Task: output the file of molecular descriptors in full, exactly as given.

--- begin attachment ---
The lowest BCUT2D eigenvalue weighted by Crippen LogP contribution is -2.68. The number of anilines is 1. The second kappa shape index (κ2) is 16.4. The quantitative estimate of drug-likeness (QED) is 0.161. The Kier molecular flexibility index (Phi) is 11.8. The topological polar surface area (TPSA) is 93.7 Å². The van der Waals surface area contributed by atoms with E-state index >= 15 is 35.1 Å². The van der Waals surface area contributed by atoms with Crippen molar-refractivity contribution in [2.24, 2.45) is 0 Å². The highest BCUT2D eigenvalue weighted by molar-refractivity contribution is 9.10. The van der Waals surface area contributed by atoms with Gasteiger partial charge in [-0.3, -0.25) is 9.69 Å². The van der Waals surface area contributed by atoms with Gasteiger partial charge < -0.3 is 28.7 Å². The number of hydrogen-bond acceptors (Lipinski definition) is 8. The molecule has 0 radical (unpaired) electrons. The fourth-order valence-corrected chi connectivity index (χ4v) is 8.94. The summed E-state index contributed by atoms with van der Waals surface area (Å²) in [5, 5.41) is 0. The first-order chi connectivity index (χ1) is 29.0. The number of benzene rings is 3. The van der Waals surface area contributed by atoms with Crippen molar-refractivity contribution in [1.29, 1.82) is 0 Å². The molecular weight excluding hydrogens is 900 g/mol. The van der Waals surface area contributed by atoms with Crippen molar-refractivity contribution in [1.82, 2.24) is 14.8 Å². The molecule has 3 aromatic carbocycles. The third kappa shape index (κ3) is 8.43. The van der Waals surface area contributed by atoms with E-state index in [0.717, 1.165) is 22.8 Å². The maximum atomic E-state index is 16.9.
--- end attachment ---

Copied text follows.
The lowest BCUT2D eigenvalue weighted by Crippen LogP contribution is -2.68. The number of anilines is 1. The second kappa shape index (κ2) is 16.4. The quantitative estimate of drug-likeness (QED) is 0.161. The Kier molecular flexibility index (Phi) is 11.8. The topological polar surface area (TPSA) is 93.7 Å². The van der Waals surface area contributed by atoms with E-state index >= 15 is 35.1 Å². The van der Waals surface area contributed by atoms with Crippen molar-refractivity contribution in [2.24, 2.45) is 0 Å². The highest BCUT2D eigenvalue weighted by molar-refractivity contribution is 9.10. The van der Waals surface area contributed by atoms with Gasteiger partial charge in [-0.3, -0.25) is 9.69 Å². The van der Waals surface area contributed by atoms with Gasteiger partial charge < -0.3 is 28.7 Å². The number of hydrogen-bond acceptors (Lipinski definition) is 8. The molecule has 0 radical (unpaired) electrons. The fourth-order valence-corrected chi connectivity index (χ4v) is 8.94. The summed E-state index contributed by atoms with van der Waals surface area (Å²) in [5, 5.41) is 0. The first-order chi connectivity index (χ1) is 29.0. The number of benzene rings is 3. The van der Waals surface area contributed by atoms with Crippen molar-refractivity contribution in [1.29, 1.82) is 0 Å². The molecular weight excluding hydrogens is 900 g/mol. The van der Waals surface area contributed by atoms with Crippen molar-refractivity contribution in [1.82, 2.24) is 14.8 Å². The molecule has 3 aromatic carbocycles. The third kappa shape index (κ3) is 8.43. The van der Waals surface area contributed by atoms with E-state index in [0.717, 1.165) is 22.8 Å². The maximum atomic E-state index is 16.9.